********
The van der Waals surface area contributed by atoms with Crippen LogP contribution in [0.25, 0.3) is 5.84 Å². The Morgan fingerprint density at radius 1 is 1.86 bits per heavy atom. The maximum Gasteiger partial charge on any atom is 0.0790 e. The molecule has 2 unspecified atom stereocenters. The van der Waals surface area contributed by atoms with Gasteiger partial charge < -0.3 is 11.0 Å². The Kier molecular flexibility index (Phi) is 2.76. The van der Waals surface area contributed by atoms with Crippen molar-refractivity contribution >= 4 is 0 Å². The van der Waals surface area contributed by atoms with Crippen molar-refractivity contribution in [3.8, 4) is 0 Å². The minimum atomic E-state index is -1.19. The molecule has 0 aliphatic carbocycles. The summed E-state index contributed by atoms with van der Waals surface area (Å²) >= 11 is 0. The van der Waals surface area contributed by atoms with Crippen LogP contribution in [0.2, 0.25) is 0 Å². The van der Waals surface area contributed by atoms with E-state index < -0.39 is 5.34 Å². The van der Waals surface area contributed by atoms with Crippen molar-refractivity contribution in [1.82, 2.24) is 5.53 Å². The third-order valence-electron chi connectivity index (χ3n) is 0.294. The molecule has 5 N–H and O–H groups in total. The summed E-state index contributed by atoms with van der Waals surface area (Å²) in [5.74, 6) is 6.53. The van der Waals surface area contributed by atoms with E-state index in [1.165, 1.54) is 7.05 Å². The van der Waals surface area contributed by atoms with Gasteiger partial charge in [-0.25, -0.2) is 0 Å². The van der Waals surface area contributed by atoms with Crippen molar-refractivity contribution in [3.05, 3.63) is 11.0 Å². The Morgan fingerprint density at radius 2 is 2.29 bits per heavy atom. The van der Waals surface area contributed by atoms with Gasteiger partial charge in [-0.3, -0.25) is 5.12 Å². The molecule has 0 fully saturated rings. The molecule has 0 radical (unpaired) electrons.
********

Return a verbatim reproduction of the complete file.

The van der Waals surface area contributed by atoms with Crippen LogP contribution in [0.25, 0.3) is 5.84 Å². The Morgan fingerprint density at radius 1 is 1.86 bits per heavy atom. The maximum Gasteiger partial charge on any atom is 0.0790 e. The molecule has 2 unspecified atom stereocenters. The van der Waals surface area contributed by atoms with Gasteiger partial charge < -0.3 is 11.0 Å². The Kier molecular flexibility index (Phi) is 2.76. The van der Waals surface area contributed by atoms with Crippen molar-refractivity contribution >= 4 is 0 Å². The van der Waals surface area contributed by atoms with Crippen molar-refractivity contribution in [3.8, 4) is 0 Å². The minimum atomic E-state index is -1.19. The molecule has 0 aliphatic carbocycles. The summed E-state index contributed by atoms with van der Waals surface area (Å²) >= 11 is 0. The van der Waals surface area contributed by atoms with Crippen LogP contribution in [0.2, 0.25) is 0 Å². The van der Waals surface area contributed by atoms with E-state index < -0.39 is 5.34 Å². The van der Waals surface area contributed by atoms with Crippen molar-refractivity contribution in [1.82, 2.24) is 5.53 Å². The third-order valence-electron chi connectivity index (χ3n) is 0.294. The molecule has 5 N–H and O–H groups in total. The summed E-state index contributed by atoms with van der Waals surface area (Å²) in [5.74, 6) is 6.53. The van der Waals surface area contributed by atoms with E-state index in [1.165, 1.54) is 7.05 Å². The van der Waals surface area contributed by atoms with Gasteiger partial charge in [-0.25, -0.2) is 0 Å². The van der Waals surface area contributed by atoms with Crippen molar-refractivity contribution in [3.05, 3.63) is 11.0 Å². The Morgan fingerprint density at radius 2 is 2.29 bits per heavy atom. The van der Waals surface area contributed by atoms with Gasteiger partial charge in [-0.3, -0.25) is 5.12 Å². The molecule has 0 fully saturated rings. The molecule has 0 radical (unpaired) electrons.